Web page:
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Uygur calligrapher draws inspiration

Xinhua | Updated: 2022-06-23 06:57

Kurbanjan Rouzi and his calligraphy that reads "Happiness comes from hard work" in Uygur language. [Photo/Xinhua]

URUMQI - Amid dynamic music and Uygur dancing, Kurbanjan Rouzi picked up a special brush pen and wrote in the Uygur language on rice paper at the east gate of the ancient city of Kashgar in Northwest China's Xinjiang Uygur autonomous region.

Yang Yongcai, a local calligrapher of Chinese characters standing beside him, wrote the corresponding translation in Chinese characters: Happiness comes from hard work.

Many tourists gathered to take photos while an internet celebrity livestreamed the event.

Kashgar held a series of intangible cultural activities for Uygur and other ethnic groups in its ancient city's scenic area recently.

Chen Rong, a tourist from Yunnan province, says that she only knew that the Uygur music, dance and costumes were distinctive, but had little idea that the Uygur calligraphy was so beautiful.

Kurbanjan, 53, has studied Uygur calligraphy for more than 30 years. His works have been exhibited in the Ethnic Library of China in Beijing.

What he remembered most was that, when he went to Shenzhen University in Guangdong province for an exhibition, many college students asked him about the details of Uygur calligraphy.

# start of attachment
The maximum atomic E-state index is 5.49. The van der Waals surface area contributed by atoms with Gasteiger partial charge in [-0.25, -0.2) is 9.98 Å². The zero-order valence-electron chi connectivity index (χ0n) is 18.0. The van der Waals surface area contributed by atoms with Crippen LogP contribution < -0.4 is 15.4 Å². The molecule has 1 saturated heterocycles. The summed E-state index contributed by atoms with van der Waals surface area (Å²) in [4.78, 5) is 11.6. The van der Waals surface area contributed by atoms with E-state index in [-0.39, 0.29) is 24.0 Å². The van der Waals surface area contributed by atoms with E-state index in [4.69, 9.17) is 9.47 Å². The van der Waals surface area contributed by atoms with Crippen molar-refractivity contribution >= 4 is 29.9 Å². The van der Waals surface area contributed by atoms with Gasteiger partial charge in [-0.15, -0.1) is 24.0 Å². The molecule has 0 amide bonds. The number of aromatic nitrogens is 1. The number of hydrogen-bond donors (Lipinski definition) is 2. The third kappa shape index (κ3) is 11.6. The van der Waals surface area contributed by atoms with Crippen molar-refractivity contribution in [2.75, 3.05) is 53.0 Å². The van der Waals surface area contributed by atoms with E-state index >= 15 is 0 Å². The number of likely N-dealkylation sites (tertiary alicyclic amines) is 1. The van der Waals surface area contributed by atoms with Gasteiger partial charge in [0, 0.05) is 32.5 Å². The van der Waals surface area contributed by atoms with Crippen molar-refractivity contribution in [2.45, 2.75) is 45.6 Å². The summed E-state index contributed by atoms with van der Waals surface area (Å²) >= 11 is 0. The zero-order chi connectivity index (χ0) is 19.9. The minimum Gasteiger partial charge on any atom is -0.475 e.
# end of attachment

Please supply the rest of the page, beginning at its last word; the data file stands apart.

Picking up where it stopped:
"It is the same as Chinese characters. The beauty conveyed is loved by everyone," the Uygur calligrapher says.

"In the past, ethnic families liked to hang carpets at home. Now, many families hang calligraphy works instead," he says, smiling.

Kurbanjan was identified as an inheritor of the intangible cultural heritage of Uygur calligraphy in 2014.

He wrote a big Chinese character, fu ("happiness" in English), on a piece of traditional mulberry paper and then wrote four small fu in four different Uygur calligraphy styles around it.

With more exchanges over the past two years with calligraphers that are specialized in Chinese characters, Kurbanjan gradually began to practice and study Chinese calligraphy. The locals love his works that feature two languages written on a single piece of paper.

In Xinjiang, the local government has been promoting the standard spoken and written Chinese language while effectively protecting the right of ethnic groups to learn and use their own languages.

Holding such activities in Kashgar can enable more tourists to better understand the Uygur culture and the richness and long history of the Chinese culture, Kurbanjan says.

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